This study was a part of a U. S.-Japan joint project, titled “A cross-cultural study of the influence of socializing agents upon cognitive functioning, communication styles, and educability in children,” co-directed by R. D. Hess of Stanford University and H. Azuma of the University of Tokyo. This paper surveyed the stylistic measures of maternal communication with children and their relation with measures of children's cognitive development one and two years later. Sixty-four U. S. mothers and fifty-five Japanese mothers were observed on a referential communication game. The mother's task was to explain one target picture among four similar ones so that her four-year-old child could choose it from the same set of pictures. The protocols of their interaction were analyzed in four general categories:“preparation” or how the mothers start their explanation,“description” or how they explain each target picture,“feedback” or what kind of feedback they give to the child's errors, and “re-explanation” or how they re-explain the target after those errors. 1) Internal correlatians. In the category of “feedback,” there seemed to be three specific styles in the U. S.; to negate child's errors explicitly, to explain how errors were different from the target, or to give no feedback. It was speculated that the U. S. mothers used explanation to avoid negative expressions. In Japan, only two styles were identified; to give feedback (either negation or explanation), or not. Giving diverse explanation was related to repetitive re-explanations in the U. S., while it was related to modified re-explanations in the U. S., while it was related to modified re-explanations in Japan. This suggested that there could be two culturally different ways to pursue the task: U. S. mothers tended to explain the target fully before they had their children choose it and Japanese mothers tended to modify their explanations according to children's errors. 2) Correlations with child's communication-game performance. Structured preparation showed good effects only in Japan. In both countries, modifying original expla nations after errors was related to better performance. Totally renewed explanation was correlated with poorer performance in the U. S., while repetitive re-explanation showed the same negative effect in Japan. 3) Correlations with child's cognitive development measures. In Japan, giving organized pre-viewing remarks seemed to have a possibility to help children develop cognitive skills. In the U. S., the descriptive explanation style seemed effective. This variable of descriptiveness showed the clearest cultural differences be tween the two countries. Giving explicit negative feedback to errors was negatively correlated with cogntive measures in both countries. As for re-explanation styles, Japanese data showed a complex pattern; the modifying type was correlated with higher spatial and numerical abilities whereas the renewing type was with higher verbal ability. In the U. S., the renewing type showed general negative pattern. Verbal ability seemed to be rather promoted by the modifying type.
The two following experiments were carried out in order to point out that earlier studies of social reinforcement were defective in the way of presenting reinforcement, and to state that the social context should be chosen as a determinant of social reinforcement effectiveness. The manipulations in each experiment had much in common. First, day-nursery boys and girls were subjected to a 10-minute treatment session, in which they received the reinforcing stimuli either twice (deprivation) or 16 times (satiation) from a male experimeter. This was followed by a discrimination test made of 75 trials, in which the same reinforcing stimuli as in treatment session were given to all correct responses by the experimenter, At the end of the test, they were inquired about their awareness of response-reinforcement contingencies. The measure analyzed was the number of correct responses in the test. In experiment I, the partial replication of Massari (1971) study was carried out to point out that earlier studies of social deprivation-satiation were defective in the way of presenting reinforcement. Forty subjects were instructed to read picture books in treatment session, in which they received the reinforcing stimuli, either “orikou-san-dane”(“good child” in Japanese) or a sound of bell, on the fixed schedule. This was followed by a discrimination test. The dependent measure for the four experiment groups was subjected to an analysis of variance. The results of the analysis showed no significant effects for the type of reinforcement (social-nonsocial) and the treatment (deprivation-satiation). It was discussed that the mechanical presentation of reinforcement in treatment session caused these results. And it was proposed that social reinforcement, in order to find the social deprivation-satiation relation should be presented in social context, and that the procedure in treatment session should be modified. Experiment II was carried out to show that social context was an important factor of social reinforcement effectiveness. One hundred and thirty-six subjects took part in playing with building blocks in a 10-minute treatment session, either with an experimenter (social interaction condition) or alone (no interaction condition). In this session, two-thirds of them received the stimulus words on the fixed schedule, but one-third of them received no words. This was followed by the test. In interaction condition, only boys made more correct responses in the deprivation group than in the satiation group. Among girls in interaction condition, Ss of the satiation group tended to make fewer responses than those in no word condition. These results suggested that the social deprivation-satiation hypothesis was supported only when reinforcement was given in the context of social situation, not when it was given according to the method used in earlier studies. In a general discussion, it was pointed out that social reinforcement ought to be presented in a social context.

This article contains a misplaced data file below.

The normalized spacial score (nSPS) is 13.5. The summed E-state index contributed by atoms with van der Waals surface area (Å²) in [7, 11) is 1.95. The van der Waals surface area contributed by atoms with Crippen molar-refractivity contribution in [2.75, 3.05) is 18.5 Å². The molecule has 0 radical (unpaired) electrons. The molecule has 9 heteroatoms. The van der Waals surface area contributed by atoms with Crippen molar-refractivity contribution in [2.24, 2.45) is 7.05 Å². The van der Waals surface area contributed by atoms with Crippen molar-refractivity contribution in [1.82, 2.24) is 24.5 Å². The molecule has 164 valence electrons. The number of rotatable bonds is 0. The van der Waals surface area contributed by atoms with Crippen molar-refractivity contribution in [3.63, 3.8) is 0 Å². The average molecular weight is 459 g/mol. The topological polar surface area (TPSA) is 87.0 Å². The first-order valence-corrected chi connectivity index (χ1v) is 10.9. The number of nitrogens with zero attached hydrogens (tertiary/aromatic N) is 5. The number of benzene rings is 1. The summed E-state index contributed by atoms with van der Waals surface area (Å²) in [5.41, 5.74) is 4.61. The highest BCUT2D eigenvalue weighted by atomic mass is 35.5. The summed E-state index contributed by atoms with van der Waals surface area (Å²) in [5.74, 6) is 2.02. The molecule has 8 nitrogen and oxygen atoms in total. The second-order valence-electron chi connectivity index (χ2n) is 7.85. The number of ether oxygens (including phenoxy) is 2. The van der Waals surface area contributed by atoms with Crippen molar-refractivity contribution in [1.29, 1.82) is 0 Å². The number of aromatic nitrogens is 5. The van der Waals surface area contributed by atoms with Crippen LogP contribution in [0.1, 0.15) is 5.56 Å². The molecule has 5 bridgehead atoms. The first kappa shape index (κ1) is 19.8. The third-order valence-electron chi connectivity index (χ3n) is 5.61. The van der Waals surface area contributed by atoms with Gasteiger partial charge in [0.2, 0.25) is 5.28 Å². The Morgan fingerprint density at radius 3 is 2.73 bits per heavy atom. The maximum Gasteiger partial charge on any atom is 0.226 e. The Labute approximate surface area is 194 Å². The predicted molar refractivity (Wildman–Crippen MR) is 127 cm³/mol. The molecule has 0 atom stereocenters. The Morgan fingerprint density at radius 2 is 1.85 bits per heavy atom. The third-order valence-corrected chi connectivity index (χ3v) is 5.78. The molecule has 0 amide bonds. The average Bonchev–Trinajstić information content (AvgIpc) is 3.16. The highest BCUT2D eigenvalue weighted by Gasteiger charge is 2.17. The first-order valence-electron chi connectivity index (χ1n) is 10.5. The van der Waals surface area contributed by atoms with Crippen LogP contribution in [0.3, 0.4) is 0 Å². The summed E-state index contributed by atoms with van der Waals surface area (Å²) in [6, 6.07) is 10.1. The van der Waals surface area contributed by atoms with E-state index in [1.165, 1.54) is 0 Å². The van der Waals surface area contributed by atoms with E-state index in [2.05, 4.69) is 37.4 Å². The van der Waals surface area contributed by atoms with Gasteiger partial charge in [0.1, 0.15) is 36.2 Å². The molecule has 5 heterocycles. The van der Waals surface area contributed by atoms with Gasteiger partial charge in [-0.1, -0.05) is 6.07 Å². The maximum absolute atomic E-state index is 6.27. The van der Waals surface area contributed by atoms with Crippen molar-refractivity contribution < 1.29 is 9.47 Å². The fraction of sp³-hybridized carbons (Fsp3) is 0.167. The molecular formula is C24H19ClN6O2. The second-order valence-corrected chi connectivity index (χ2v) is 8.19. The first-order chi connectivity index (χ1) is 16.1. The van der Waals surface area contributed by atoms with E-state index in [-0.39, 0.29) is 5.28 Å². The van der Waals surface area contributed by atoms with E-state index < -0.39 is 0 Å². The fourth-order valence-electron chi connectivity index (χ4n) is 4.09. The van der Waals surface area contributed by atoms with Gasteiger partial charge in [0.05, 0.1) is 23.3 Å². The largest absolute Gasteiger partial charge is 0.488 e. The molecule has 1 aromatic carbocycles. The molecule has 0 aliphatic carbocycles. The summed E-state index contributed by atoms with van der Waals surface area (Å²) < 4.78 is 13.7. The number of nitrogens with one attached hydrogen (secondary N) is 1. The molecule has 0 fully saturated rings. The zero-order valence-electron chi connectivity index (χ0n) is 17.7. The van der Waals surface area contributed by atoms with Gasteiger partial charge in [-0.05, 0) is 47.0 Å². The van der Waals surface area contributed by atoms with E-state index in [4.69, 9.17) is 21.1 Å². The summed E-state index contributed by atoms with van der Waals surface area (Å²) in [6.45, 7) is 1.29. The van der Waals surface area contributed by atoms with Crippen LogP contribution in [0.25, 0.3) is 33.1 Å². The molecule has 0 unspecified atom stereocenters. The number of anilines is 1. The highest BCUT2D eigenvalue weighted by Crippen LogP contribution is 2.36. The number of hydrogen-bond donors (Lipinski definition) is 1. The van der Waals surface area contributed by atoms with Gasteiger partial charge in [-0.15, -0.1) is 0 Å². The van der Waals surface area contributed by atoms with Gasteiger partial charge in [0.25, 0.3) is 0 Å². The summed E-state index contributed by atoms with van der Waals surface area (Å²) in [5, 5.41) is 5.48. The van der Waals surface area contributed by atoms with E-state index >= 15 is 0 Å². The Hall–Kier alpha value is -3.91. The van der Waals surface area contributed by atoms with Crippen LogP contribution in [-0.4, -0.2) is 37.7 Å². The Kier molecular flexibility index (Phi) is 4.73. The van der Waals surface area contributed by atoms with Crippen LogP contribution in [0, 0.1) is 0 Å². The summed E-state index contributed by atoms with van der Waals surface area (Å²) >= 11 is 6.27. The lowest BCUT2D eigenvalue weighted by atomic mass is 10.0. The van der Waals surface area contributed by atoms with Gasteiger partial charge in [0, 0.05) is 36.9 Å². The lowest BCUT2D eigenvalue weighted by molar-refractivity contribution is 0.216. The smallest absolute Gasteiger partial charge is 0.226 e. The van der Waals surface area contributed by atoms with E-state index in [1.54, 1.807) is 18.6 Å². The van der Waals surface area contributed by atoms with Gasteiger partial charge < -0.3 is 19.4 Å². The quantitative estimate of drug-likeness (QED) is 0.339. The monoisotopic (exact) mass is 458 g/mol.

Infants behaviors to the eight novel objects were recorded by V. T. R. They were analyzed with vision, contents of manipulation (vigorous manipulation with arms and hands(vertical shake, horizontal shake, hit drop), gentle manipulation with fingers (finger, pinch, scratch), oral behaviors (mouth, appropriate manipulation)) and other behaviors. The Ss were 66, 7-, 9-, 12-month old infants. Simple objects, viz.(1) Ring,(2) Bar,(3) Spoon,(4) Cup were manipulated with arms and mouthed more than complex objects, viz.(5) Figure Box,(6) Rainbow Spring,(7) Uneven Basket,(8) Decorative Rattle. Complex objects were visually regarded and manipulated with fingers more than simple objects in all age groups. Among complex objects, visually complex objects,(5),(6) were visually regarded and manipulated with arms more than tactually complex objects (7),(8). The latter were manipulated with fingers and received emotional responses (vocalization, look at the mother, being afraid) more than the former. The 9-and 12-month old infants had longer visual regard per response, larger percentage of looking within one trial, and longer manipulative latencies than 7-month old infants. And the total manipulation time decreased with age. The manipulations with arms decreased and the manipulations with fingers increased with the age. The latter had larger percentage of responses of visual regard than the former. Males had longer visual regard per response, total manipulation and vigorous manipulation with arms than females. Oral behaviors decreased with the age. But regarding objects (3) and (4), mouthing of their special round parts increased with the age, and 12-month old infants began to manipulate them appropriately. Looking at the mother increased with the age, and 12-month old infants began to point or show the stimulus to the mother.